Jamie: New Roots AME is a unique church in many ways. Less than one year old, New Roots AME aims to rethink what church can be. Our weekly service takes place on Sundays at 2pm at The Epiphany School in Dorchester. The fact that we meet outside of a traditional church building is symbolic of the creative and question-asking way our congregation participates in worship. New Roots AME services include time for dialogue, creative expression, and a particular commitment to creating space for those of us who have not yet settled into a spiritual home, those of us who have been pushed out of our churches, those of us who have more questions than answers.

Q: What strengths and skills are you bringing to the community?

Jamie: Prior to moving to Boston for graduate school, I worked at two different music venues in the Chicagoland area. These professional adventures in particular have greatly influenced my understanding of hospitality and collective experiences, especially in relation to the church. Although I do not often classify myself as an artist, I do believe I move through the world as a creative. A creative posture is important in pastoral ministry because it allows one to not only challenge the way things have always been done, but it allows for flexibility and fluidity when dreaming new possibilities for the church. Beyond my professional experience and creative posture, I consider my identity as a queer person to be a strength in this work because my personal story and experiences with the church continually soften my heart and lead me to ask the questions: Who is the church pushing out? Who is not included in this conversation? Does what we are doing communicate that truly all are welcome here?

Q: What issues face the urban communities you serve, and how do you hope to make a positive impact during your residency?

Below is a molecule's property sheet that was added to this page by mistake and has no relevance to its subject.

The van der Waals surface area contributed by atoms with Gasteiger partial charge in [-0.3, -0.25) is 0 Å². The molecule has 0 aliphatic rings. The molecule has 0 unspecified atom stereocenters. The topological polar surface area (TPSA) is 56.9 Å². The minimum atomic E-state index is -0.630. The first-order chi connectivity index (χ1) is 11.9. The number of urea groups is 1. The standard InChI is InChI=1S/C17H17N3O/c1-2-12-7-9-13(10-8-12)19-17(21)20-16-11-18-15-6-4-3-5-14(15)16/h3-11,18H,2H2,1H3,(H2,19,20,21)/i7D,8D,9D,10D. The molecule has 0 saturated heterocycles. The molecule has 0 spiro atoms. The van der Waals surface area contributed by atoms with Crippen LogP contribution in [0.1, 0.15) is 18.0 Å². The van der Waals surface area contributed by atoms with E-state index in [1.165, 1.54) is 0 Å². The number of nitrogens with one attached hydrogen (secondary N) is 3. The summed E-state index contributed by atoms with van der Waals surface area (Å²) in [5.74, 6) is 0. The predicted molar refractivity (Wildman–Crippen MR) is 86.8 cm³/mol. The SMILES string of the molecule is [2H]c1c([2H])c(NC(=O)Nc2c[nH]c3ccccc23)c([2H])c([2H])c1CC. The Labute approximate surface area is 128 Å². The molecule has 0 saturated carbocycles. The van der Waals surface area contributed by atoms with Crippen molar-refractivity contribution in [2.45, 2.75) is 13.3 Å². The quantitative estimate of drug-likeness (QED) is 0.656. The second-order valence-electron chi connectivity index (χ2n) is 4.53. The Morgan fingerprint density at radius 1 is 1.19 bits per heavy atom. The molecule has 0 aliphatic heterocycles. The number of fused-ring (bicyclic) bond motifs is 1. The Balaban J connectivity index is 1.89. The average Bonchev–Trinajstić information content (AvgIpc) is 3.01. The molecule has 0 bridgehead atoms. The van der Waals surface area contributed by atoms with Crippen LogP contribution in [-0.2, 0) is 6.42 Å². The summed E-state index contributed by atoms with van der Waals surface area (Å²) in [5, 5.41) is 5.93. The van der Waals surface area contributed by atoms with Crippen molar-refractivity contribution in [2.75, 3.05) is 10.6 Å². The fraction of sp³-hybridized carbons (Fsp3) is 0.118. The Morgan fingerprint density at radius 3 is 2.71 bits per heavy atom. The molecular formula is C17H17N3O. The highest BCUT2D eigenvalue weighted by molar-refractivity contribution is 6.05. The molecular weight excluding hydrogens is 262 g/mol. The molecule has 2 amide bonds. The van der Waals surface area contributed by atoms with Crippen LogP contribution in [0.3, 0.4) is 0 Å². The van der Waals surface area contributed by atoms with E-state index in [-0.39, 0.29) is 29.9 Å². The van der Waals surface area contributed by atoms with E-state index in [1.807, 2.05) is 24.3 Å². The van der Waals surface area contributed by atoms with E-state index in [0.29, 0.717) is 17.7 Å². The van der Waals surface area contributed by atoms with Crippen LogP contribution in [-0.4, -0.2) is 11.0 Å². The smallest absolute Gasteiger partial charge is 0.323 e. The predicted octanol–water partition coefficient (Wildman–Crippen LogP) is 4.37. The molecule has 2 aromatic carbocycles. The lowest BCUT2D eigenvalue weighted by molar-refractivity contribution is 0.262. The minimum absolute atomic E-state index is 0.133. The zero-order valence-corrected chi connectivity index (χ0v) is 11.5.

Jamie: Although I have only been with New Roots AME for a short time, two particular issues have come up several times: Boston’s housing crisis and inadequate public transportation (specifically the Red Line). The lack of affordable housing in Boston is an issue facing communities all across the city, especially in neighborhoods experiencing the detrimental effects of gentrification, like Dorchester. Our church meets at The Epiphany School, which is right next to the Shawmut station on the Red Line to Ashmont. Just last week, one of our regular congregants was unable to make it to service because the Red Line was so massively delayed and Red Line service is so unreliable. Over the next two years I hope to continue to be in conversation with my New Roots, to listen deeply and to creatively and collectively mobilize where and when the community feels called.

Q: What program at City Mission Boston is the most meaningful to you and how do you see it benefiting the community you are working with as a UPMP resident?

Jamie: I am impressed with the model and execution of City Mission Boston’s A Lift Up program. The emphasis on peer support, resource awareness and education/advocacy is crucial. The program highlights the strengths and capacity of the participants, which directly challenges structures that perpetuate false narratives. Although I am not sure that any of the members of New Roots AME will directly participate in this program, I believe this mindful model will deeply influence my ministerial posture over the next two years.